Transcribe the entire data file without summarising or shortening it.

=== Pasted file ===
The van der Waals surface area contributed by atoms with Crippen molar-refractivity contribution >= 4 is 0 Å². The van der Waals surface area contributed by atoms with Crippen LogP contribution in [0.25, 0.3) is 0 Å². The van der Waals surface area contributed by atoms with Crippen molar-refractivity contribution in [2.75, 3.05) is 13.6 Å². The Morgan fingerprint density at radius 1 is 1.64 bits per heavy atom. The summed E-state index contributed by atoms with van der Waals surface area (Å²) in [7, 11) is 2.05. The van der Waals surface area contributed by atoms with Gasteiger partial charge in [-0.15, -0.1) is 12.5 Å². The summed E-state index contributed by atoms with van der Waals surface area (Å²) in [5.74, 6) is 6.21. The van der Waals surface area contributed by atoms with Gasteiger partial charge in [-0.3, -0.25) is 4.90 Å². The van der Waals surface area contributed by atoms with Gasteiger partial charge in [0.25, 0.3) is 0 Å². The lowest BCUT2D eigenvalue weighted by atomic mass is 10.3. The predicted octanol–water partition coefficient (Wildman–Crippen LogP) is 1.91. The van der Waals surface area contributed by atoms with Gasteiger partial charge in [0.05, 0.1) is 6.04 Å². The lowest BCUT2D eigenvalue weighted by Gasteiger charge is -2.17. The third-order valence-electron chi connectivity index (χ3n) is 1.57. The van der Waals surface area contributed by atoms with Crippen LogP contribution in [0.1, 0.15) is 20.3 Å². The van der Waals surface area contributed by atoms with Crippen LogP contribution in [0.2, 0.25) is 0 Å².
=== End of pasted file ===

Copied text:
The van der Waals surface area contributed by atoms with Crippen molar-refractivity contribution >= 4 is 0 Å². The van der Waals surface area contributed by atoms with Crippen LogP contribution in [0.25, 0.3) is 0 Å². The van der Waals surface area contributed by atoms with Crippen molar-refractivity contribution in [2.75, 3.05) is 13.6 Å². The Morgan fingerprint density at radius 1 is 1.64 bits per heavy atom. The summed E-state index contributed by atoms with van der Waals surface area (Å²) in [7, 11) is 2.05. The van der Waals surface area contributed by atoms with Gasteiger partial charge in [-0.15, -0.1) is 12.5 Å². The summed E-state index contributed by atoms with van der Waals surface area (Å²) in [5.74, 6) is 6.21. The van der Waals surface area contributed by atoms with Gasteiger partial charge in [-0.3, -0.25) is 4.90 Å². The van der Waals surface area contributed by atoms with Gasteiger partial charge in [0.25, 0.3) is 0 Å². The lowest BCUT2D eigenvalue weighted by atomic mass is 10.3. The predicted octanol–water partition coefficient (Wildman–Crippen LogP) is 1.91. The van der Waals surface area contributed by atoms with Gasteiger partial charge in [0.05, 0.1) is 6.04 Å². The lowest BCUT2D eigenvalue weighted by Gasteiger charge is -2.17. The third-order valence-electron chi connectivity index (χ3n) is 1.57. The van der Waals surface area contributed by atoms with Crippen LogP contribution in [0.1, 0.15) is 20.3 Å². The van der Waals surface area contributed by atoms with Crippen LogP contribution in [0.2, 0.25) is 0 Å².